Ray Pearson, an older farmhand, is a quiet man. He is married to a shrewish woman whom he had to marry after he got her pregnant many years ago. They have six children. His colleague, Hal Winters, is a young, boisterous man who has gotten his girlfriend pregnant. One day in October, when they are working together in a field, Hal asks Ray what he ought to do. Ray does not answer. He cannot bring himself to say what he knows he should say. Later, after returning to his shrewish wife, Ray wants to help the other man avoid his fate. He runs after Hal, intending to tell the young man not to get tied down in a marriage. When he catches up with Hal, he cannot say what he came to say. Hal laughs, knowing what Ray was going to say, and tells him that he wants to marry Nell and have a family. Nell has not asked him to marry her, but he is ready to be married. As he walks home, Ray has a pleasant memory of evenings spent with his children, and he realizes that whatever he had planned to tell Hal would have been a lie.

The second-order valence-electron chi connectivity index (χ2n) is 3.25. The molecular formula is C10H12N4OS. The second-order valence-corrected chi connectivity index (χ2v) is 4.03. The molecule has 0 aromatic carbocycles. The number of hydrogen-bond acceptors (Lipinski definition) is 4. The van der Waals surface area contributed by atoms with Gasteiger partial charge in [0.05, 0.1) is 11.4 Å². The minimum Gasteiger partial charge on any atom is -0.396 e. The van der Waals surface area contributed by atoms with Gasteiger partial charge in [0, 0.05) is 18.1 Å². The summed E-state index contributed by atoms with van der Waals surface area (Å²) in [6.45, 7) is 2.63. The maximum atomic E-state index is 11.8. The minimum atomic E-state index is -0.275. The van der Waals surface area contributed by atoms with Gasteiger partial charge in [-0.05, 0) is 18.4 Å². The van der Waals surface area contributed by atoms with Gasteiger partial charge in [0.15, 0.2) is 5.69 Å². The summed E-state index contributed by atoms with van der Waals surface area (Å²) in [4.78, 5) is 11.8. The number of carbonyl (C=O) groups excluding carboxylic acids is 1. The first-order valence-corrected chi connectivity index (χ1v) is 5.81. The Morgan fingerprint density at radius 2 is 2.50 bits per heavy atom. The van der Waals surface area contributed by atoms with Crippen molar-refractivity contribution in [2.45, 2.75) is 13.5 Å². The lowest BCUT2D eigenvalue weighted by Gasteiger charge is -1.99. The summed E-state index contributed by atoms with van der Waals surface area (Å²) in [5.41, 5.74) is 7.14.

After telling the interesting tale of how Hals father, Windpeter, died, Anderson writes: “But this is not the story of Windpeter Winters nor yet of his son Hal” but “It will. be necessary to talk a little of young Hal so that you will get into the spirit of it” (204). This is one of several instances in which he tells a bit of a side story and then says that he is not telling that persons story. Anderson is drawing attention to the storyteller. This is a collection of stories about a collection of people, but there are many other stories out there that could be told. These stories may illustrate a particular set of circumstances, but other stories will illustrate other ideas or circumstances. Unlike many novels that pretend to be complete contained worlds, Anderson is drawing the readers attention to the fact that any story could be a different story if that were what the storyteller chose to focus upon.